Away from the tourist sites in Venice, one finds the neighborhoods where locals work, shop and raise their families. Roam the calle that lead you to a campi or corti where children play and seniors sit and chat with their neighbors. Often the route is punctuated by the remaining pozzi that were engineered to supply clean water to the residents of Venice.
Varying in size and design, the pozzi could showcase a striking design, but more often it was simple with artistic carvings adorning the sides of the wellhead. The pozzi were and still are a piece of art.
Turning a corner or finding yourself at a dead end, you may be rewarded with a unique design on the local well or one repurposed by the locals as a mini garden. An area near the base of the wellhead often included a stone basin designed so that animals might drink here and not contaminate the well water.
The gastaldo (block leader) and the local priest had the keys to the well cover and would lock and unlock the well twice a day, morning and evening, with the ringing of the church bells. One of the many jobs for the women in the household was to carry buckets of water home for cooking, drinking and washing.
At times when there was insufficient water in the wells, water was brought in by boat from the mainland. Bigolanti were assigned to take water around to the neighborhoods, another job performed by women.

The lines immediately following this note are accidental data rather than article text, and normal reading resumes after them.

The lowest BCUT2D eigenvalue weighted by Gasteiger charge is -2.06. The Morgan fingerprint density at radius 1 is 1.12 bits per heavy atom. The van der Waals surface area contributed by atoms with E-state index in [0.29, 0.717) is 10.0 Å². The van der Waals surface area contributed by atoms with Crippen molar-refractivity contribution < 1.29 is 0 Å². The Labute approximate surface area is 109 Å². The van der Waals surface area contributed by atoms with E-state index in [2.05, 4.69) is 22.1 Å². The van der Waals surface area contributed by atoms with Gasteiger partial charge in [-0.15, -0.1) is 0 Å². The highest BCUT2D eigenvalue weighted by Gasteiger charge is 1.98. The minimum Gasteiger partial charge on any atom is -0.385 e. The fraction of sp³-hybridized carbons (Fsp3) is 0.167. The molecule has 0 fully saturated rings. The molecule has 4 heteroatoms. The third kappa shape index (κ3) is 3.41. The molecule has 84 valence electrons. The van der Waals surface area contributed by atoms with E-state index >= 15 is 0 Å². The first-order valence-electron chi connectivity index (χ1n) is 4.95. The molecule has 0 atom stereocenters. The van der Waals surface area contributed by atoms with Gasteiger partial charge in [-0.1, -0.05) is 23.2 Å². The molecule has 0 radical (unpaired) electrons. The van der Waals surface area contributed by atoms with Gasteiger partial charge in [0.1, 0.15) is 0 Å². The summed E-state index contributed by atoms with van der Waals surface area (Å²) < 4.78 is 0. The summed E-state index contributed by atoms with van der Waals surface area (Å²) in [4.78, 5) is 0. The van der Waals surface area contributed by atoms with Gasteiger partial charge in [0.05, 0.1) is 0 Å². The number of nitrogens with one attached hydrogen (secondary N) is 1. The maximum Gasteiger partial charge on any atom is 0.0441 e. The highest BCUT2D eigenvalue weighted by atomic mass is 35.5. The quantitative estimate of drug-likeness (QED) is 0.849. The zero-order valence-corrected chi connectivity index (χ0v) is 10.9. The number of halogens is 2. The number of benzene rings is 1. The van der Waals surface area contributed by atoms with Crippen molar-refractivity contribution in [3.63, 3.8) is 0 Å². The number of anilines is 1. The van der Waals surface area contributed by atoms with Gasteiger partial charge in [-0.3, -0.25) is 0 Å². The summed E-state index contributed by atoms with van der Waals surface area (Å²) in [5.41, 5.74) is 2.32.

According to Veninezia Authentica, originally there were public and private wells and wells sponsored by the church. “An 1858 report by the Comune di Venezia numbered 180 working public wells and 6,046 private wells. Wealthy families who donated a well to the city might have an inscription added to the carvings on the well head.”
Several famous pozzi are listed with TurismoVenezia. They include the red marble well in the courtyard at Ca’ d’Oro by Bartolomeo Bon in 1427, the bronze wellheads at the Ducal Palace and the Palazzo Corner della Ca’ Granda.
Eventually the system of wells was replaced with an aqueduct and later a direct connection with the mainland. A small number of the original wells, now sealed, can still be viewed on a walk through the many neighborhoods of the city.
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